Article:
The fourth largest town in Georgia, Macon is only about a 90-minute drive southeast of Fayette County and well worth a visit. Sitting regally on the banks of the Ocmulgee River, Macon got its start as U.S. Army Fort Hawkins, and as a trading post to meet and interact with Native American Indians. The town was established in 1823. Today it is a thriving city of approximately 92,000 residents.
Bring the whole family for a day trip to Macon. You will find activities to suit all interests, including music, art, African-American culture, prehistoric Native-American mounds, water activities and much more! Here are a few highlights of what you will find in Macon.
Experience the music scene vibe
Macon defines itself as “Where Soul Lives,” and can back up the boast with an impressive list of musicians who called Macon home. Last year, Macon commemorated the late Gregg Allman’s 70th birthday, the 85th birthday of Little Richard and the 50th anniversary of Otis Redding’s death in a plane crash in 1967. Who doesn’t remember Redding’s soulful hit song of the 60’s – “(Sittin’ On) The Dock of the Bay!”
Probably the best known and loved group out of Macon is the Allman Brothers Band. The Allman Brothers Band Museum at the “Big House” on Vineville Ave. is the most popular tourist destination in Macon. At the Big House, the band, families, friends and roadies lived, worked and played from 1970 – 1973. Here you can enjoy an eclectic mix of Allman Brothers’ memorabilia, tour the home and wander through the grounds.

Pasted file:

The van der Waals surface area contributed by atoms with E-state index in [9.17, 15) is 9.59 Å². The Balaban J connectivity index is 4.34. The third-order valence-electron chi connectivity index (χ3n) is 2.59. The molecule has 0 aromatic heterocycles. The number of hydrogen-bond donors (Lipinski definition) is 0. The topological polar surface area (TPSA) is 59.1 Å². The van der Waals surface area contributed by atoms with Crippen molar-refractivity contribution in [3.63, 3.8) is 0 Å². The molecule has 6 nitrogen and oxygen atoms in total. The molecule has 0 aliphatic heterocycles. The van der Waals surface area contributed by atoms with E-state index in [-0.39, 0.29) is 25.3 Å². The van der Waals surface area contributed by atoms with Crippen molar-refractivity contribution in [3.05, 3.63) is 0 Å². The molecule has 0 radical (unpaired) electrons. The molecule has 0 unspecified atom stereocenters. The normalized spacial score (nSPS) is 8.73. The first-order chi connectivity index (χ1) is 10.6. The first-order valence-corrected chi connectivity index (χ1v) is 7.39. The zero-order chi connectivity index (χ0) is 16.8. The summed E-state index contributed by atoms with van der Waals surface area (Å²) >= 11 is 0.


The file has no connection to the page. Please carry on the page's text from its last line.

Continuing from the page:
Historic, downtown Capricorn Recording Studio, founded in 1967, is one of most significant studios to record southern rock musicians such as Allman Brothers Band, Wet Willie, Elvin Bishop, and the Marshall Tucker Band. Threatened with demolition until a “Save the Capricorn” campaign began, the studio is now being restored and re-imagined as part of downtown Macon redevelopment. Not only is the studio destined to become a thriving music center again, but the rest of the street surrounding the historic site is being developed into lofts and one- bedroom apartments –“the Lofts at Capricorn.”
The Downtown Macon Community Association sponsors a music scavenger hunt. Pick up a self-guided brochure at the Visitors Center, 450 Martin Luther King Blvd., and follow in the steps of Macon’s most celebrated musicians. Take a “selfie” at each location and post it, using #maconmusichunt.
There are more outdoor activities to choose from that you can ever experience in one day or over a weekend, but here are a few recommended stops.
- Cherry Blossom Festival
There is an on-going debate about how many cherry trees actually survive today in Macon, but most agree that over 300,000 Yoshino cherry trees have been planted since the 1970’s! In 1952, the late William A. Fickling, Sr., a local realtor, became fascinated with the Yoshino cherry tree and began propagating them and giving them away to residents of Macon. In the 1970s, a newcomer to Macon, Carolyn Crayton, became enthralled with the beauty of the trees and worked with Fickling to plant hundreds of them around Macon. The Fickling Family Foundation continues to plant new trees each year. The Cherry Blossom Festival became a signature event in 1982.